2022 Entry Sangeeth Rajagopal

Dr. Sangeerthana Rajagopal

2024 ABN Fellowship

Discovering intergenerational genes in Huntington’s Disease

Huntington’s disease (HD) is a genetic movement disorder with dementia and psychiatric symptoms. This research is a sperm study aiming to better understand HD inheritance to improve genetic counselling of HD gene carriers. HD therapies under development may reach clinical trial stage within the next 5 years. This study will help determine whether sperm are affected by these drugs and therefore has important implications for drug development.

DNA is made up of four molecules; A(adenine), T(thymine), C(cytosine) and G(guanine) and contains ‘repeat regions’; repetitive combinations of these molecules. The huntingtin (HTT) gene is a repeat region with repeated CAG units. Normally there are up to 26 CAGs in HTT but those carrying the HD mutation have 36 or more.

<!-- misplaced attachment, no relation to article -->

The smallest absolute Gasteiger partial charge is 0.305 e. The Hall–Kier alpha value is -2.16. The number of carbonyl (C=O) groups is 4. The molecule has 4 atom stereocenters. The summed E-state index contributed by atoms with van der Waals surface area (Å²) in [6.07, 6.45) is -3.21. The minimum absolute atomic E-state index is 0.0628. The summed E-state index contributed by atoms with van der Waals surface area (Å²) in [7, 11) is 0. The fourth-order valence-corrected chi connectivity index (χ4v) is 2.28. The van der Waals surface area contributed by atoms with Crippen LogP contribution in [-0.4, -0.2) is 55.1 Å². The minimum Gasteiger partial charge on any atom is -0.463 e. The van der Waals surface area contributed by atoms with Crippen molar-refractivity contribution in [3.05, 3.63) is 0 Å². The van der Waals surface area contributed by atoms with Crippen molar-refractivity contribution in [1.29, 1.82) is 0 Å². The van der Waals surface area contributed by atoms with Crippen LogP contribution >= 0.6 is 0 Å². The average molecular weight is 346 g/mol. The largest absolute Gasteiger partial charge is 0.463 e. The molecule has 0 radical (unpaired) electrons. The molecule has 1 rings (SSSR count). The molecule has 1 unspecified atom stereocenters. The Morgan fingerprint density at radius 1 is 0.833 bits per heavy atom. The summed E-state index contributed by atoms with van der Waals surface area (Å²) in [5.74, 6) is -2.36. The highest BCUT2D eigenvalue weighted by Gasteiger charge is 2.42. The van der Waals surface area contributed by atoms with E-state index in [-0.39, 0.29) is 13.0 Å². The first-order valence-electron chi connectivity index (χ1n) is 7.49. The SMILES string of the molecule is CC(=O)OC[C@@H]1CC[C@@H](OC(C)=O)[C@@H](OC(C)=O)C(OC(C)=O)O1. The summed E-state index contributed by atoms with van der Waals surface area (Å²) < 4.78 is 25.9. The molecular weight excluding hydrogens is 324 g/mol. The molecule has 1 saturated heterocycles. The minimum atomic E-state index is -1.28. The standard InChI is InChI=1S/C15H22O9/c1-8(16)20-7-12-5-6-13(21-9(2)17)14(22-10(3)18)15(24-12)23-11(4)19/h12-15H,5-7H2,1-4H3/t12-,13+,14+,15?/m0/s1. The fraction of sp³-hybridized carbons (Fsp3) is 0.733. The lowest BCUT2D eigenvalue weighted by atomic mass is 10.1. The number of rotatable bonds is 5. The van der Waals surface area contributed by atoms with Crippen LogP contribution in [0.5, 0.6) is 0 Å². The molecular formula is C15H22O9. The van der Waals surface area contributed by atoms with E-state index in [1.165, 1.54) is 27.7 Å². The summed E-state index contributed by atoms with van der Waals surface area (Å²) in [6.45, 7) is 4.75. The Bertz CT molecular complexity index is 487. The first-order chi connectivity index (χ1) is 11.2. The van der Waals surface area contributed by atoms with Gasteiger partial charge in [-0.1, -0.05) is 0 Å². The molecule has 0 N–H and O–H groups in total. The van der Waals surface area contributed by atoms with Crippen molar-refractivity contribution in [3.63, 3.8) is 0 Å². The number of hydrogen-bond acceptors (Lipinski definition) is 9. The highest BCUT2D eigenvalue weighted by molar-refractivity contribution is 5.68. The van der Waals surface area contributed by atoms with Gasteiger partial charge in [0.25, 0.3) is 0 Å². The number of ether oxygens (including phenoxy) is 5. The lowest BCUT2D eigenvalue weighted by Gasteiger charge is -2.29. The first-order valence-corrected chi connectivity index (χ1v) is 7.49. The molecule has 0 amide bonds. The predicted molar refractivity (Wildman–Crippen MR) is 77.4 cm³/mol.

Over 50 neurological human diseases exist, called repeat expansion disorders (REDs), are caused by abnormal repeat numbers in different DNA regions.

We know in HD, and many REDs, that when the mutation is inherited the gene length may change in sperm and sometimes children inherit a different sized gene compared to their parent. Expansions can lead to the child developing disease symptoms earlier than their parent, termed ‘genetic anticipation’. Although genetic anticipation is widely recognised, the reason it happens in some families and not others is unclear.

This project involves donation of blood and semen from men with HD for genetic analysis of repeat region changes in sperm and to identify potential causative genetic factors. This will improve understanding of HTT mutation inheritance risk and may reveal biological pathways for further investigation which may be applicable to other REDs.